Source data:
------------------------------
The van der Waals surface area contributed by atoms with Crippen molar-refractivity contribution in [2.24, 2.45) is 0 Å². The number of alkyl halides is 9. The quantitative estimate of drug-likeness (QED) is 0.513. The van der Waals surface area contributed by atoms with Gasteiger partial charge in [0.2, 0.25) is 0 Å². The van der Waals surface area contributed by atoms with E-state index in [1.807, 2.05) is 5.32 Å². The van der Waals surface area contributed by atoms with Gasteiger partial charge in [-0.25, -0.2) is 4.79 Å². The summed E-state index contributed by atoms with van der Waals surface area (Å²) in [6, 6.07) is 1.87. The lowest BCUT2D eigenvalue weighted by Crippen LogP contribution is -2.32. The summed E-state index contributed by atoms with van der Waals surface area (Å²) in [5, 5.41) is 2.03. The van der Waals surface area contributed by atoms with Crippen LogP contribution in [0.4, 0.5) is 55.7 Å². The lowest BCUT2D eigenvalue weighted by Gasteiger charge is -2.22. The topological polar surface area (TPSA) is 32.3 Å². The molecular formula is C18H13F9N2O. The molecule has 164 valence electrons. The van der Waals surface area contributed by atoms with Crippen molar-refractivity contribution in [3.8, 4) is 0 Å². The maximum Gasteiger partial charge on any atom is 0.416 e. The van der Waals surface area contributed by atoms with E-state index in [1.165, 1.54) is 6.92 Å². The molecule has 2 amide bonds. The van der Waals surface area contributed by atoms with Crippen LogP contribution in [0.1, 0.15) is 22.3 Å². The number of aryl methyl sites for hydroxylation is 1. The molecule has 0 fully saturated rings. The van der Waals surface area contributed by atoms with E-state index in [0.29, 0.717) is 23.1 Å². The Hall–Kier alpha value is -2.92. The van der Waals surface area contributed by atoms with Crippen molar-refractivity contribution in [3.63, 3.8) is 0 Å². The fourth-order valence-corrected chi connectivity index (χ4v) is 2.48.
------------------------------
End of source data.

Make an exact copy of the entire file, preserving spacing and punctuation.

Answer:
The van der Waals surface area contributed by atoms with Crippen molar-refractivity contribution in [2.24, 2.45) is 0 Å². The number of alkyl halides is 9. The quantitative estimate of drug-likeness (QED) is 0.513. The van der Waals surface area contributed by atoms with Gasteiger partial charge in [0.2, 0.25) is 0 Å². The van der Waals surface area contributed by atoms with E-state index in [1.807, 2.05) is 5.32 Å². The van der Waals surface area contributed by atoms with Gasteiger partial charge in [-0.25, -0.2) is 4.79 Å². The summed E-state index contributed by atoms with van der Waals surface area (Å²) in [6, 6.07) is 1.87. The lowest BCUT2D eigenvalue weighted by Crippen LogP contribution is -2.32. The summed E-state index contributed by atoms with van der Waals surface area (Å²) in [5, 5.41) is 2.03. The van der Waals surface area contributed by atoms with Crippen LogP contribution in [0.4, 0.5) is 55.7 Å². The lowest BCUT2D eigenvalue weighted by Gasteiger charge is -2.22. The topological polar surface area (TPSA) is 32.3 Å². The molecular formula is C18H13F9N2O. The molecule has 164 valence electrons. The van der Waals surface area contributed by atoms with Crippen molar-refractivity contribution in [3.8, 4) is 0 Å². The maximum Gasteiger partial charge on any atom is 0.416 e. The van der Waals surface area contributed by atoms with E-state index in [1.165, 1.54) is 6.92 Å². The molecule has 2 amide bonds. The van der Waals surface area contributed by atoms with Crippen LogP contribution in [0.1, 0.15) is 22.3 Å². The number of aryl methyl sites for hydroxylation is 1. The molecule has 0 fully saturated rings. The van der Waals surface area contributed by atoms with E-state index in [0.29, 0.717) is 23.1 Å². The Hall–Kier alpha value is -2.92. The van der Waals surface area contributed by atoms with Crippen molar-refractivity contribution in [3.63, 3.8) is 0 Å². The fourth-order valence-corrected chi connectivity index (χ4v) is 2.48.